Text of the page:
Let’s look further into the paper on how mass moves around as the Cloud is formed:

According to Cai et al. (2019) 20–80% (with an average of 50%) of the circumstellar material survives the first 100 Myr of its evolution in the parent cluster. The majority of this mass is lost through encounters with other stars. The amount of material lost from the solar system in the simulation presented here falls in this range, meaning that the circumstellar disk has lost about half its mass due to interactions with other stars in the parent cluster, or about 100 M⊕ to 3000 M⊕. Each of the other processes results in a mass loss of roughly 20%. A small fraction of the ejected asteroids acquire bound orbits in the Oort cloud.

The transport of material from one star to another is seen in the simulations to be “rather symmetric.” While the Solar System is what the authors call “a copious polluter of interstellar space,” so too is it receiving material from other systems. The authors argue that stars in the Sun’s birth cluster would have experienced numerous encounters with other stars, and that the Solar System shows evidence of both single strong encounters and a series of relatively weak encounters, based on the orbital parameters of Sedna and the complexity of the orbits found in the scattered Kuiper Belt beyond 45 AU.

These simulations demonstrate that the Oort Cloud evolved using materials from numerous sources. Here is how lead author Portegies Zwart puts the matter:

“With our new calculations, we show that the Oort cloud arose from a kind of cosmic conspiracy, in which nearby stars, planets and the Milky Way all play their part. Each of the individual processes alone would not be able to explain the Oort cloud. You really need the interplay and the right choreography of all the processes together. And that, by the way, can be explained quite naturally from the Sun’s birth environment. So although the Oort cloud is complicatedly formed, it is probably not unique.”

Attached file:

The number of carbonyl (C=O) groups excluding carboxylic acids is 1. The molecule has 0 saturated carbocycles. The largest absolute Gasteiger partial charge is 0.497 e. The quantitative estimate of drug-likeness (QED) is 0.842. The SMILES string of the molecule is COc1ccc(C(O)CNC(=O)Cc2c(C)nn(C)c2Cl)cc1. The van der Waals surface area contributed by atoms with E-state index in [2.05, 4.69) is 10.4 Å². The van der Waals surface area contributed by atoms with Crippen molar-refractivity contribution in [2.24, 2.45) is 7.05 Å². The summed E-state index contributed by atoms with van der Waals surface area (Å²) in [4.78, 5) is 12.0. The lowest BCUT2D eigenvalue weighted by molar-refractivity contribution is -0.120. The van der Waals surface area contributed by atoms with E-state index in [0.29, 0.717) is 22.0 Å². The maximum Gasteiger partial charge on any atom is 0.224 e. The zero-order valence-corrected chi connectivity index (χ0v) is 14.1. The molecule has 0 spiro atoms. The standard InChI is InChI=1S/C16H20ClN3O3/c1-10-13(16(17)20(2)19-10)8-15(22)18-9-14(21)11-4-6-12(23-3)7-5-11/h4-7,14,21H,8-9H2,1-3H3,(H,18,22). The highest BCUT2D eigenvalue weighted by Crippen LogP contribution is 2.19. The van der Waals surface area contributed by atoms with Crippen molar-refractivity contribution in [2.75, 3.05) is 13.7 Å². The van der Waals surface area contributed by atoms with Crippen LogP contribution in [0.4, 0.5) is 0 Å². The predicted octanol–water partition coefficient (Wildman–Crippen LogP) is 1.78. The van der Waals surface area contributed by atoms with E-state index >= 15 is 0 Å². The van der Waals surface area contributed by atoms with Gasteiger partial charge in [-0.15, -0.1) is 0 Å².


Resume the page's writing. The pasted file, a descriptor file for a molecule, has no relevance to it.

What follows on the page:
The paper is Zwart et al., “Oort cloud Ecology II: The chronology of the formation of the Oort cloud,” accepted at Astronomy & Astrophysics (preprint).

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{ 23 comments… add one }
  • Alex Tolley June 4, 2021, 20:22

    If such a large fraction of Oort objects are from another nearby star, then we really don’t need to wait for another high delta-v comet. A random selection of long-period comets should be from another star.

    Low-cost small probes that are fired to do comet intercepts could do sample returns of some by chance would be from another star. This approach requires lots of sampling with small (e.g. CubeSat) very low-cost, sample probes (perhaps just flying through the tail), rather than large, expensive probes.

    • Ron S. June 5, 2021, 8:53

      It’s a delta-v problem. We can get the tiny probe to a comet and even take a sample, but getting it back home requires lots of fuel. So the probe is no longer quite so tiny. Ultimately it may be cheaper and more effective for onboard analysis of samples, and just send back the data.